China's Booming New Industry: Death

In a country where cremation was once mandatory, wealthy Chinese now turn to “death care services” companies that offer opulent memorial packages. 

The death business in China is attracting hedge funds and big-name investors. (Bobby Yip/Reuters)

Custom sculpted tombstones, celebrity-studded cemeteries, and funeral packages that cost up to 500,000 yuan ($82,356) are the new must-have luxury items in China—at least if the country’s largest “death care services” provider has anything to say about it.

Fu Shou Yuan is pricing its IPO on December 12 and listing in Hong Kong on December 19, where it hopes to raise up to $250 million. The company and prospective investors including the Carlyle Group, hedge fund firm Farallon Investors, and asset manager China Cinda are betting that death is a growth industry in China, especially if Fu Shou can dominate what it calls in its prospectus the “premium” death care market.

Home to a large, aging population, China already has more deaths than any country in the world, which are forecast to rise to 10.4 million annually by 2017 from 9.7 million last year. The industry will grow by about 17 percent a year to reach 100 billion yuan by 2017, according to a study that market research firm Euromonitor conducted for Fu Shou.


Growth is fueled in large part by the fact that families are spending more to bid a final farewell to their loved ones. Funerals, as well as weddings and other occasions for traditional Chinese customs, were banned by the Communist Party during the 1960s and 1970s. As the country has opened up, families with money have gradually started splashing out again—like this businessman in 2011 who spent 5 million yuan honoring his deceased mother with gold-plated cannons and a motorcade of Lincoln limousines. Average spending per cremation was 10,078 yuan in 2012, up from a little over 6,000 in 2008, according to Euromonitor.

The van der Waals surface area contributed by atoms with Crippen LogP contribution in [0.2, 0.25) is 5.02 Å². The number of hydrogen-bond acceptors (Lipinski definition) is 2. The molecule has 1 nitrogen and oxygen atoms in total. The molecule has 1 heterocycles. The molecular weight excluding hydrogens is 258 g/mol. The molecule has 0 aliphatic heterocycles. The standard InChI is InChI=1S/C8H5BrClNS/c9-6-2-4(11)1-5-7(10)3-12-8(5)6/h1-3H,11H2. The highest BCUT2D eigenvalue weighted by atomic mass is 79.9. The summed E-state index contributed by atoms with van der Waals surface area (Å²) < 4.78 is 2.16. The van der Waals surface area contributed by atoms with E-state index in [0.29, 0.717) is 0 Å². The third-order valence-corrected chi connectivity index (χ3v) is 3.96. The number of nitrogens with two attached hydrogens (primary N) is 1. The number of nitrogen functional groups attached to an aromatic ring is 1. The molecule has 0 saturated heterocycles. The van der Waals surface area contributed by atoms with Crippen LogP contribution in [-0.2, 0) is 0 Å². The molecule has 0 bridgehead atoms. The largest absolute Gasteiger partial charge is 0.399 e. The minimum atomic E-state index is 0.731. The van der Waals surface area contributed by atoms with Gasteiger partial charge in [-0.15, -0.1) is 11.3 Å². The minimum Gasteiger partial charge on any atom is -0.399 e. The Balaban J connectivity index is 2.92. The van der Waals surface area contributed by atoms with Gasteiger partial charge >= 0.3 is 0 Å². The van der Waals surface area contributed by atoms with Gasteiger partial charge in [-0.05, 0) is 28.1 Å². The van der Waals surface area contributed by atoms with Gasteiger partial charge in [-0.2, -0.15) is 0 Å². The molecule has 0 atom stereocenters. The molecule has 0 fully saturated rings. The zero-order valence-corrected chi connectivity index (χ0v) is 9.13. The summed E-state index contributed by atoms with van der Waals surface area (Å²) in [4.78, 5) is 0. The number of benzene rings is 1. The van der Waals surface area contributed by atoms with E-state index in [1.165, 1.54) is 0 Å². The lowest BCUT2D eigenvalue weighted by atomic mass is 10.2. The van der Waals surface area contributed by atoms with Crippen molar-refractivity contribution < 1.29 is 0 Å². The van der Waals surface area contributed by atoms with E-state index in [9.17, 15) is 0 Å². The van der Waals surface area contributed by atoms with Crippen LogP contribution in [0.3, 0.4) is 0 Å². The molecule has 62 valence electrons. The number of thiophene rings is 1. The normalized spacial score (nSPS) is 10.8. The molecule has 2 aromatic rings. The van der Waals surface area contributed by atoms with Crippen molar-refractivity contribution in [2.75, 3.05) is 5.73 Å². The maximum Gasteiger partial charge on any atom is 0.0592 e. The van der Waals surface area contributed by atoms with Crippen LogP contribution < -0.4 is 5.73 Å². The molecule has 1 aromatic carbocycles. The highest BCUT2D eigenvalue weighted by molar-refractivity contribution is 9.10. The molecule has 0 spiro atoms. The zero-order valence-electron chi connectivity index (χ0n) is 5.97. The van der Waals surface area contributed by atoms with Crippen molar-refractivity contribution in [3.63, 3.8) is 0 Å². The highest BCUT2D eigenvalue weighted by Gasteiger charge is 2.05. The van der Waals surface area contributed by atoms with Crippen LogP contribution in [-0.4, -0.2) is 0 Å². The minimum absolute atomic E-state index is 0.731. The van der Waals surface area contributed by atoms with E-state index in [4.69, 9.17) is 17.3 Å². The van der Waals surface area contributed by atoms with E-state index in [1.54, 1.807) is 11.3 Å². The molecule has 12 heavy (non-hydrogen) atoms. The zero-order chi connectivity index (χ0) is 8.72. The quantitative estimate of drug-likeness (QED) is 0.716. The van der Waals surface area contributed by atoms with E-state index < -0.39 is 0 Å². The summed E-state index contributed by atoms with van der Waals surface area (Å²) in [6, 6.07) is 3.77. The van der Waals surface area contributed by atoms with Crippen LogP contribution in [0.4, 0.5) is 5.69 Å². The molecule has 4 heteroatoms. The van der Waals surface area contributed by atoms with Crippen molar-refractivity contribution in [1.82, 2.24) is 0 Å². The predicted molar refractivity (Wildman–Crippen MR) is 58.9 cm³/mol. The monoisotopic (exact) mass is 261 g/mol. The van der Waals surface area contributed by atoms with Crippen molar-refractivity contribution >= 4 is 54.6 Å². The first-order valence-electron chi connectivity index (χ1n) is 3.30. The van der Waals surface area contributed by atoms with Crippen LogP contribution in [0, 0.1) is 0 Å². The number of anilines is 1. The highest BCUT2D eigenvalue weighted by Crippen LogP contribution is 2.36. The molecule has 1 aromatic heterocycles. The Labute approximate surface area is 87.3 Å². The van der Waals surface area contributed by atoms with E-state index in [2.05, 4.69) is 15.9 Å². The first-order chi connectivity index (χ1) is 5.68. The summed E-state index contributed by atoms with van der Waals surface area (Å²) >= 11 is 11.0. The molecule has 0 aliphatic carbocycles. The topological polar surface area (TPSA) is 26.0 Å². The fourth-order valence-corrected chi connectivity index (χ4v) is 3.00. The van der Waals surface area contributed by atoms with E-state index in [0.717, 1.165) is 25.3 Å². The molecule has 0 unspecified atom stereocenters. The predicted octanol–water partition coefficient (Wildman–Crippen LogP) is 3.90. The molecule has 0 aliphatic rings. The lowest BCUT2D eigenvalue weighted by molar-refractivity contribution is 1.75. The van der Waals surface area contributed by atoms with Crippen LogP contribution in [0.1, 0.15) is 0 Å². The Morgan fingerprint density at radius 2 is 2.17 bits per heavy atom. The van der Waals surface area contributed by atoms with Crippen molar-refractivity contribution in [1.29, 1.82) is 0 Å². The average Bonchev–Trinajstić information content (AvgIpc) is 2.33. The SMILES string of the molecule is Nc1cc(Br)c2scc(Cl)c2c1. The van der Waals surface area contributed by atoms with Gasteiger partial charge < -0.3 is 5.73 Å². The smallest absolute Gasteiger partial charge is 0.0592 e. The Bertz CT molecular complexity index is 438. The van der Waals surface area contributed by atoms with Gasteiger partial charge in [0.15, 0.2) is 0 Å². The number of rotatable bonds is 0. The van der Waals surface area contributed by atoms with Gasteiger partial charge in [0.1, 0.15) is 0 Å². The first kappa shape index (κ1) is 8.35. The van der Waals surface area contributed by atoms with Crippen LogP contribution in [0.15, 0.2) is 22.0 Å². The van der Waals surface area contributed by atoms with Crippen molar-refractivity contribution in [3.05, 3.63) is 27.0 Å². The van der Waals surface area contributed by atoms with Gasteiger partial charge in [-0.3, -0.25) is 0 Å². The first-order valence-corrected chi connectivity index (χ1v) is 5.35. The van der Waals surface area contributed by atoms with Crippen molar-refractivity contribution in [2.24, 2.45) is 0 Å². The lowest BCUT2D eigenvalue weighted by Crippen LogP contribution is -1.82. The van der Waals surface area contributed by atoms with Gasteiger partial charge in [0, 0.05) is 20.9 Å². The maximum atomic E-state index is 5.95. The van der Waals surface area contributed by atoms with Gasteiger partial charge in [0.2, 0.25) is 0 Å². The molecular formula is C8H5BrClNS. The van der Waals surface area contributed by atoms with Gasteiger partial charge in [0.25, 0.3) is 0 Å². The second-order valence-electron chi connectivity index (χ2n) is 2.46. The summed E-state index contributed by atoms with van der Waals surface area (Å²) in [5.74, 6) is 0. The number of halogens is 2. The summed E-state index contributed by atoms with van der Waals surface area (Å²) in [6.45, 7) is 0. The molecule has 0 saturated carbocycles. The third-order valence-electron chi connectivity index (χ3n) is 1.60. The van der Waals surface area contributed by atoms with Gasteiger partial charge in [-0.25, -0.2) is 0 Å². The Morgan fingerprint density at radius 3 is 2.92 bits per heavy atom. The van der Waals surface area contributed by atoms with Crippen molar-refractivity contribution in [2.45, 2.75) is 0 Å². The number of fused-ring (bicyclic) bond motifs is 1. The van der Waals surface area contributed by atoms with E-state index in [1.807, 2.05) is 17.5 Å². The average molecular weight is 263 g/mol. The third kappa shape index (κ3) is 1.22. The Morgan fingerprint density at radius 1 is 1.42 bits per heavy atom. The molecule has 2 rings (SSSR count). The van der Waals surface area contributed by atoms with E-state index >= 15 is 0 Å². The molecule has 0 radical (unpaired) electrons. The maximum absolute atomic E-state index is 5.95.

Most Chinese are cremated. Non-cremated burials are only allowed in parts of rural China. (Fu Shou Yuan/Euromonitor) 

One reason that Fu Shou is targeting higher-priced funerals is that it can’t easily open up new graveyards to accommodate the rising number of deaths. As Quartz has reported, cemetery plots are increasingly scarce due to China’s real estate boom. Because of the rising costs of grave plots and ceremonies, the term sibuqi or “can’t afford to die” is now a common phrase.

Riding this wave is especially important for Fu Shou, one of the first private companies to break into the industry when it opened a cemetery in Shanghai in 1994. It faces increasing competition from other private and government-run cemeteries and funeral facilities. And because China’s death care industry is still dominated by smaller, regional players, Fu Shou’s overall market share was only 1 percent in 2012 despite being the largest in terms of revenue and geographical reach.

So how is Fushou targeting the higher end of the market? According to a website on prices of tombstones in Beijing, a generic non-brand name stone costs 20,000 to 50,000 yuan but Fu Shou’s were above 100,000 yuan. Fu Shou also brags that its cemetery in Shanghai is the resting place for famous public figures like Ruan Lingyu, a Chinese starlet from the 1930s, Wang Daohan, a Chinese politician who managed China-Taiwan relations—as well as a tomb enshrining the clothes of the singer Teresa Teng, whose family was from China but lived and was buried in Taiwan.